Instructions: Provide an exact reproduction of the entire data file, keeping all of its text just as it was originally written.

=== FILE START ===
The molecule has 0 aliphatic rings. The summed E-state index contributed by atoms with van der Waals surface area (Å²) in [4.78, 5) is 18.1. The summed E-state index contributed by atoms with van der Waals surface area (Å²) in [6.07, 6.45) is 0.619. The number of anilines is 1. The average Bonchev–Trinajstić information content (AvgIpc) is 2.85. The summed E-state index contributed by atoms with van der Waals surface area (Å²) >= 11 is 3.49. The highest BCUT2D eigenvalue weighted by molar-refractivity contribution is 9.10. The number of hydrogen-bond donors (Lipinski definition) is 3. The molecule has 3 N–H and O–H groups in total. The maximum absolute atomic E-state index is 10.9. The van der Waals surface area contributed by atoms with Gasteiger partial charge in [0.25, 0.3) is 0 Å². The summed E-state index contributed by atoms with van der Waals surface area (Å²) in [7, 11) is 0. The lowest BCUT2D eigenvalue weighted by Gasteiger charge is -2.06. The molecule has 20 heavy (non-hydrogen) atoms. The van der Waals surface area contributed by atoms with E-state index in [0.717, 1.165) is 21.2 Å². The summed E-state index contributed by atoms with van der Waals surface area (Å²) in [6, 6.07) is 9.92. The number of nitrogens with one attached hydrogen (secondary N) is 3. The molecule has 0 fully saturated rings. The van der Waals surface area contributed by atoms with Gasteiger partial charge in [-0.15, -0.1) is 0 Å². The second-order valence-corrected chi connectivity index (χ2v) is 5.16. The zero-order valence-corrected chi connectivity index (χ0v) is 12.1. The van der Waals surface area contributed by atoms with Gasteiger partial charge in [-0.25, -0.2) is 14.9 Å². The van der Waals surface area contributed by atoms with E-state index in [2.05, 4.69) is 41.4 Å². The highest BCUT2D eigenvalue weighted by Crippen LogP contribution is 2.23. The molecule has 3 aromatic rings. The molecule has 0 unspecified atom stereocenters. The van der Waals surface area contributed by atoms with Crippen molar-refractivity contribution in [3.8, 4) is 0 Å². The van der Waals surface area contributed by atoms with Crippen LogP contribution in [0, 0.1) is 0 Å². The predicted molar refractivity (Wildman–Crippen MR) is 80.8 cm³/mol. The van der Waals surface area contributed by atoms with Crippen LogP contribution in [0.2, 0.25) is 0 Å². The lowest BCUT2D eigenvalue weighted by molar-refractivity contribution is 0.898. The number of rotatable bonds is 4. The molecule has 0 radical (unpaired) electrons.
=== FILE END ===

The molecule has 0 aliphatic rings. The summed E-state index contributed by atoms with van der Waals surface area (Å²) in [4.78, 5) is 18.1. The summed E-state index contributed by atoms with van der Waals surface area (Å²) in [6.07, 6.45) is 0.619. The number of anilines is 1. The average Bonchev–Trinajstić information content (AvgIpc) is 2.85. The summed E-state index contributed by atoms with van der Waals surface area (Å²) >= 11 is 3.49. The highest BCUT2D eigenvalue weighted by molar-refractivity contribution is 9.10. The number of hydrogen-bond donors (Lipinski definition) is 3. The molecule has 3 N–H and O–H groups in total. The maximum absolute atomic E-state index is 10.9. The van der Waals surface area contributed by atoms with Gasteiger partial charge in [0.25, 0.3) is 0 Å². The summed E-state index contributed by atoms with van der Waals surface area (Å²) in [7, 11) is 0. The lowest BCUT2D eigenvalue weighted by Gasteiger charge is -2.06. The molecule has 20 heavy (non-hydrogen) atoms. The van der Waals surface area contributed by atoms with E-state index in [0.717, 1.165) is 21.2 Å². The summed E-state index contributed by atoms with van der Waals surface area (Å²) in [6, 6.07) is 9.92. The number of nitrogens with one attached hydrogen (secondary N) is 3. The molecule has 0 fully saturated rings. The van der Waals surface area contributed by atoms with Gasteiger partial charge in [-0.15, -0.1) is 0 Å². The second-order valence-corrected chi connectivity index (χ2v) is 5.16. The zero-order valence-corrected chi connectivity index (χ0v) is 12.1. The van der Waals surface area contributed by atoms with Gasteiger partial charge in [-0.25, -0.2) is 14.9 Å². The van der Waals surface area contributed by atoms with E-state index in [2.05, 4.69) is 41.4 Å². The highest BCUT2D eigenvalue weighted by Crippen LogP contribution is 2.23. The molecule has 3 aromatic rings. The molecule has 0 unspecified atom stereocenters. The van der Waals surface area contributed by atoms with Crippen molar-refractivity contribution in [3.8, 4) is 0 Å². The van der Waals surface area contributed by atoms with Crippen LogP contribution in [0, 0.1) is 0 Å². The predicted molar refractivity (Wildman–Crippen MR) is 80.8 cm³/mol. The van der Waals surface area contributed by atoms with Crippen LogP contribution in [0.2, 0.25) is 0 Å². The lowest BCUT2D eigenvalue weighted by molar-refractivity contribution is 0.898. The number of rotatable bonds is 4. The molecule has 0 radical (unpaired) electrons.